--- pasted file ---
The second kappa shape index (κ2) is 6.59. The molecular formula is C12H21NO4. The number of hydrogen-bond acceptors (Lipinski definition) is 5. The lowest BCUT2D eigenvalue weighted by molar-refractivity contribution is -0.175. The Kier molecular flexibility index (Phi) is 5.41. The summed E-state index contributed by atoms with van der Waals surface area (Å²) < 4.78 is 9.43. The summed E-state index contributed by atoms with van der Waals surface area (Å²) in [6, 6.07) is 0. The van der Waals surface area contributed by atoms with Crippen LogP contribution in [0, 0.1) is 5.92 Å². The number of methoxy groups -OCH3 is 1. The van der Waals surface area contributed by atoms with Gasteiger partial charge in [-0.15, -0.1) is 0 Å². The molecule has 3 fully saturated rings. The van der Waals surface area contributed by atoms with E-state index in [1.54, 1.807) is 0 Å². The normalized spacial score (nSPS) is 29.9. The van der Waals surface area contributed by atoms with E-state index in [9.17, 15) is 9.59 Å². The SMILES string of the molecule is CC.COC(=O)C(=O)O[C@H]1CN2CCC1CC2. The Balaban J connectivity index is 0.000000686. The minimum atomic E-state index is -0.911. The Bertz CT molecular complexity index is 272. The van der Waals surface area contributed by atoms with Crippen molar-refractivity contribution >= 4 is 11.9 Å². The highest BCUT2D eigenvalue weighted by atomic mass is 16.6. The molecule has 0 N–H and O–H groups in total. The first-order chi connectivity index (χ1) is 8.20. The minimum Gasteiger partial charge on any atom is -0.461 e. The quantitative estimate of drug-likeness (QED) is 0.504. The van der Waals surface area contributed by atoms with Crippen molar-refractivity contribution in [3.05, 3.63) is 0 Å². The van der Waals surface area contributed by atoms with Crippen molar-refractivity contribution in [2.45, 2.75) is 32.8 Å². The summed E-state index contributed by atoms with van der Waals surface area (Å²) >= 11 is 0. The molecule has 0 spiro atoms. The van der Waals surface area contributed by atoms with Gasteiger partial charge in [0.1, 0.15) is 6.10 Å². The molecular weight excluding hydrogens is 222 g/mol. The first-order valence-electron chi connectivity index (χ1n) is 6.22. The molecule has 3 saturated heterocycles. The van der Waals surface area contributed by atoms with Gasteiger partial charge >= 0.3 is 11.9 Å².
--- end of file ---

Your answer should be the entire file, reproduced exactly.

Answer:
The second kappa shape index (κ2) is 6.59. The molecular formula is C12H21NO4. The number of hydrogen-bond acceptors (Lipinski definition) is 5. The lowest BCUT2D eigenvalue weighted by molar-refractivity contribution is -0.175. The Kier molecular flexibility index (Phi) is 5.41. The summed E-state index contributed by atoms with van der Waals surface area (Å²) < 4.78 is 9.43. The summed E-state index contributed by atoms with van der Waals surface area (Å²) in [6, 6.07) is 0. The van der Waals surface area contributed by atoms with Crippen LogP contribution in [0, 0.1) is 5.92 Å². The number of methoxy groups -OCH3 is 1. The van der Waals surface area contributed by atoms with Gasteiger partial charge in [-0.15, -0.1) is 0 Å². The molecule has 3 fully saturated rings. The van der Waals surface area contributed by atoms with E-state index in [1.54, 1.807) is 0 Å². The normalized spacial score (nSPS) is 29.9. The van der Waals surface area contributed by atoms with E-state index in [9.17, 15) is 9.59 Å². The SMILES string of the molecule is CC.COC(=O)C(=O)O[C@H]1CN2CCC1CC2. The Balaban J connectivity index is 0.000000686. The minimum atomic E-state index is -0.911. The Bertz CT molecular complexity index is 272. The van der Waals surface area contributed by atoms with Crippen molar-refractivity contribution >= 4 is 11.9 Å². The highest BCUT2D eigenvalue weighted by atomic mass is 16.6. The molecule has 0 N–H and O–H groups in total. The first-order chi connectivity index (χ1) is 8.20. The minimum Gasteiger partial charge on any atom is -0.461 e. The quantitative estimate of drug-likeness (QED) is 0.504. The van der Waals surface area contributed by atoms with Crippen molar-refractivity contribution in [3.05, 3.63) is 0 Å². The van der Waals surface area contributed by atoms with Crippen molar-refractivity contribution in [2.45, 2.75) is 32.8 Å². The summed E-state index contributed by atoms with van der Waals surface area (Å²) >= 11 is 0. The molecule has 0 spiro atoms. The van der Waals surface area contributed by atoms with Gasteiger partial charge in [0.1, 0.15) is 6.10 Å². The molecular weight excluding hydrogens is 222 g/mol. The first-order valence-electron chi connectivity index (χ1n) is 6.22. The molecule has 3 saturated heterocycles. The van der Waals surface area contributed by atoms with Gasteiger partial charge >= 0.3 is 11.9 Å².